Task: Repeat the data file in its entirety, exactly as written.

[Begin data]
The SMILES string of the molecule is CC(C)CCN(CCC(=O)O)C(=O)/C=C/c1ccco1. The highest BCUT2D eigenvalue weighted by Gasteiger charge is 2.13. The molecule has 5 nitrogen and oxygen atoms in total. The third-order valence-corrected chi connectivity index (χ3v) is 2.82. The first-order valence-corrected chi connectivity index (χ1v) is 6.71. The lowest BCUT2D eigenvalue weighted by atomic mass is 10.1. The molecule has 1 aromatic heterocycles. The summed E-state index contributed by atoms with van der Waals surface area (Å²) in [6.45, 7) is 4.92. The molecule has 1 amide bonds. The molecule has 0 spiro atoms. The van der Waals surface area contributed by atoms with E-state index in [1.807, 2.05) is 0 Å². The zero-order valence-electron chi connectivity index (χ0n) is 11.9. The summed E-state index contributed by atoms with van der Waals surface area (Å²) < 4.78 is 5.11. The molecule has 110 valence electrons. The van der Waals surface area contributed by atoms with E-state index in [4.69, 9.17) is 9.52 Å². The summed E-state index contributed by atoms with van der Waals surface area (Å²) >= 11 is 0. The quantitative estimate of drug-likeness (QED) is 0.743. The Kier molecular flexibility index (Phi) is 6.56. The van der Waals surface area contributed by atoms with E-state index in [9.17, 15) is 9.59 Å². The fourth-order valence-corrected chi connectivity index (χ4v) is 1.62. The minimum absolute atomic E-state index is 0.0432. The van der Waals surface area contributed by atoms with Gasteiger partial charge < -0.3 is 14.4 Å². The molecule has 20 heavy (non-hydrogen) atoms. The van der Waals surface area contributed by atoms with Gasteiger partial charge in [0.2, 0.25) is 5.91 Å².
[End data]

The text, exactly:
The SMILES string of the molecule is CC(C)CCN(CCC(=O)O)C(=O)/C=C/c1ccco1. The highest BCUT2D eigenvalue weighted by Gasteiger charge is 2.13. The molecule has 5 nitrogen and oxygen atoms in total. The third-order valence-corrected chi connectivity index (χ3v) is 2.82. The first-order valence-corrected chi connectivity index (χ1v) is 6.71. The lowest BCUT2D eigenvalue weighted by atomic mass is 10.1. The molecule has 1 aromatic heterocycles. The summed E-state index contributed by atoms with van der Waals surface area (Å²) in [6.45, 7) is 4.92. The molecule has 1 amide bonds. The molecule has 0 spiro atoms. The van der Waals surface area contributed by atoms with E-state index in [1.807, 2.05) is 0 Å². The zero-order valence-electron chi connectivity index (χ0n) is 11.9. The summed E-state index contributed by atoms with van der Waals surface area (Å²) < 4.78 is 5.11. The molecule has 110 valence electrons. The van der Waals surface area contributed by atoms with E-state index in [4.69, 9.17) is 9.52 Å². The summed E-state index contributed by atoms with van der Waals surface area (Å²) >= 11 is 0. The quantitative estimate of drug-likeness (QED) is 0.743. The Kier molecular flexibility index (Phi) is 6.56. The van der Waals surface area contributed by atoms with E-state index in [9.17, 15) is 9.59 Å². The fourth-order valence-corrected chi connectivity index (χ4v) is 1.62. The minimum absolute atomic E-state index is 0.0432. The van der Waals surface area contributed by atoms with Gasteiger partial charge < -0.3 is 14.4 Å². The molecule has 20 heavy (non-hydrogen) atoms. The van der Waals surface area contributed by atoms with Gasteiger partial charge in [0.2, 0.25) is 5.91 Å².